ISLAMABAD: An accountability court on Monday declared Ishaq Dar a proclaimed offender in a National Accountability Bureau (NAB) reference after the former finance minister failed to appear before it despite repeated summons.
Judge Muhammad Bashir directed Dar’s surety giver to produce the accused in three days before the court or his surety will be forfeited.
Earlier, Judge Bashir while declaring him as ‘absconder’ had ordered the NAB to initiate proceedings under Section 87 of the Criminal Procedure Code and submit a report within 10 days.
The court had also issued a show-cause notice to Dar’s surety giver to explain why his surety worth Rs5 million may not be forfeited. On Monday, the court gave him the last chance to produce Dar or lose his surety.
In his statement, the investigation officer in the reference case, pertaining to accumulating assets beyond means, had informed the court that after the issuance of non-bailable arrest warrants, Dar had deliberately concealed himself from the lawful proceedings.
He said that Dar has reportedly absconded to England and he might be declared proclaimed offender. Meanwhile, Dar’s counsel submitted a fresh medical report, saying that the doctor has yet to complete Dar’s examination and that his client was still having chest pain.
NAB prosecutor Imran Shafiq said that all the medical reports submitted by Dar were incongruent. The prosecutor added that the medical report did not fulfil the legal requirements set in the Criminal Procedure Rules of the UK.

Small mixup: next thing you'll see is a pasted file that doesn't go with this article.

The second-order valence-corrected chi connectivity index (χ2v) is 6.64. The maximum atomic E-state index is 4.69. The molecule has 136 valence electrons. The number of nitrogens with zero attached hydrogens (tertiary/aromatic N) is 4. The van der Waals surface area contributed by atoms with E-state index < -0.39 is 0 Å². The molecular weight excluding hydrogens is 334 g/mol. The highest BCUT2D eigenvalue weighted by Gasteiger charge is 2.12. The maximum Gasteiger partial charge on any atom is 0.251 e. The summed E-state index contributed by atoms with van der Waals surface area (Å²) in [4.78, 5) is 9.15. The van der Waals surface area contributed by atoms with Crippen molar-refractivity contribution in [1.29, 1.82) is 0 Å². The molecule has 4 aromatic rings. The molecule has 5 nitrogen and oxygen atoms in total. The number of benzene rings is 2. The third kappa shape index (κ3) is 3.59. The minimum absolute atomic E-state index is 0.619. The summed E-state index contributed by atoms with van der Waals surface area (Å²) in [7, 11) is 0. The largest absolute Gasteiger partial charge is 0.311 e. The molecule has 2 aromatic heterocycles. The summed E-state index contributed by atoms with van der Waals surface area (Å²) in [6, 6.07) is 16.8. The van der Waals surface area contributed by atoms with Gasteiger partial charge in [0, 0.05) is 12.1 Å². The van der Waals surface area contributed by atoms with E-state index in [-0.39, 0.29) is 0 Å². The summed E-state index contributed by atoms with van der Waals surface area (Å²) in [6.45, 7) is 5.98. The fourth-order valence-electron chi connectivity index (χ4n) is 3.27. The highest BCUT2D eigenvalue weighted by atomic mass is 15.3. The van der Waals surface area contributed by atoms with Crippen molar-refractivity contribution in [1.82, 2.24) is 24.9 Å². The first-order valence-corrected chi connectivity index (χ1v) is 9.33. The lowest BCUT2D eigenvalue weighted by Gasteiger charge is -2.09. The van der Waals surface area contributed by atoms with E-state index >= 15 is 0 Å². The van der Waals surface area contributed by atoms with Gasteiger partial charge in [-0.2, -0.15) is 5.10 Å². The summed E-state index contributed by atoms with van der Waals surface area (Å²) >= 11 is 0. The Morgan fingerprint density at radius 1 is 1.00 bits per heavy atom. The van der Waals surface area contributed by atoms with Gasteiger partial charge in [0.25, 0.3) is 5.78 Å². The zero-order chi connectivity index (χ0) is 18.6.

Previously, the court had confirmed freezing of assets – properties, bank accounts and investments – of Dar in Pakistan and abroad on NAB’s request, except for an account with the Accountant General of Pakistan Revenue (AGPR).
While submitting the details of assets and properties – moveable and immovable – of Dar, his family, dependents and benamidars, NAB had requested the court to endorse its action because “there is serious apprehension that the accused or his dependents/benamidars may dispose of, alienate, sell, create charge or change the status of the property.”
In an earlier application, NAB had listed details of six bank accounts located in Lahore and Islamabad, 13 assets within Pakistan and seven assets/companies abroad.
On September 27, the accountability court indicted Dar for amassing assets beyond his known sources of income and directed the prosecution to produce witnesses and evidence for establishing its case.
Dar had pleaded not guilty and is currently standing trial in the NAB reference filed against him in line with the Supreme Court’s July 28 judgment in the Panamagate case. The court will resume hearing on December 14.
The court, while hearing Avenfield properties, Al-Azizia Steel Mills & Hill Metal Company and Flagship Investment references against the Sharif family, recorded statements of two witnesses, Tayyab Ahmed and Adeel Akhtar.
The defence counsel also completed cross-examination on the witnesses. Subsequently, the court summoned two more witnesses, Yasir Shabbir and Shakeel Anjum, on the next date of hearing – December 19.
Former Prime Minister Nawaz Sharif and his sons have been named in all the three references, while his daughter Maryam and son in-law Captain (retired) Muhammad Safdar have been made accused in only Avenfield properties reference.
Defence Counsel Khawaja Harris cross-examined the prosecution witnesses. The counsel also sought a verified copy of the statement recorded by Afaq Ahmed before the Panama case Joint Investigation Team.
The NAB prosecutor said the copy was submitted to the Supreme Court and asked for time to submit the statement to the accountability court. The court will resume the hearing on December 19.